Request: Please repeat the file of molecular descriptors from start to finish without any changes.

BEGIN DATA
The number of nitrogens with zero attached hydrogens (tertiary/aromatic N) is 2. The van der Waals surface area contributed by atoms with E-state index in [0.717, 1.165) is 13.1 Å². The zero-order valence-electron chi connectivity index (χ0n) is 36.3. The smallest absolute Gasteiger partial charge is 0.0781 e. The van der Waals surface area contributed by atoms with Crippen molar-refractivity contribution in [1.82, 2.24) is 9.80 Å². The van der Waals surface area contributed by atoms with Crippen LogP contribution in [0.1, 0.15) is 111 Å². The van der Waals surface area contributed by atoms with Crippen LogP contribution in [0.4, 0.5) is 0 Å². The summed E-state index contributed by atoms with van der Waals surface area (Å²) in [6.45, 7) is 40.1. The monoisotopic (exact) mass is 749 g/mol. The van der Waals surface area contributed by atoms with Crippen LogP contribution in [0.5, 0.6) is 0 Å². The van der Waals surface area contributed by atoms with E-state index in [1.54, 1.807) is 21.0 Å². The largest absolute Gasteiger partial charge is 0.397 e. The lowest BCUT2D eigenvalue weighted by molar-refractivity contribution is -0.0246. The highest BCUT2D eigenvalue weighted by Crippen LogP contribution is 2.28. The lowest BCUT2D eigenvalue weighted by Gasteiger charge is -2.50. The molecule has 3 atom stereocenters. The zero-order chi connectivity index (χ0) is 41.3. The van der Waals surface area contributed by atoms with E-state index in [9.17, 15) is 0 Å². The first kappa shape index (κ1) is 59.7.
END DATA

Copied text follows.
The number of nitrogens with zero attached hydrogens (tertiary/aromatic N) is 2. The van der Waals surface area contributed by atoms with E-state index in [0.717, 1.165) is 13.1 Å². The zero-order valence-electron chi connectivity index (χ0n) is 36.3. The smallest absolute Gasteiger partial charge is 0.0781 e. The van der Waals surface area contributed by atoms with Crippen molar-refractivity contribution in [1.82, 2.24) is 9.80 Å². The van der Waals surface area contributed by atoms with Crippen LogP contribution in [0.1, 0.15) is 111 Å². The van der Waals surface area contributed by atoms with Crippen LogP contribution in [0.4, 0.5) is 0 Å². The summed E-state index contributed by atoms with van der Waals surface area (Å²) in [6.45, 7) is 40.1. The monoisotopic (exact) mass is 749 g/mol. The van der Waals surface area contributed by atoms with Crippen LogP contribution in [0.5, 0.6) is 0 Å². The van der Waals surface area contributed by atoms with E-state index in [1.54, 1.807) is 21.0 Å². The largest absolute Gasteiger partial charge is 0.397 e. The lowest BCUT2D eigenvalue weighted by molar-refractivity contribution is -0.0246. The highest BCUT2D eigenvalue weighted by Crippen LogP contribution is 2.28. The lowest BCUT2D eigenvalue weighted by Gasteiger charge is -2.50. The molecule has 3 atom stereocenters. The zero-order chi connectivity index (χ0) is 41.3. The van der Waals surface area contributed by atoms with E-state index in [9.17, 15) is 0 Å². The first kappa shape index (κ1) is 59.7.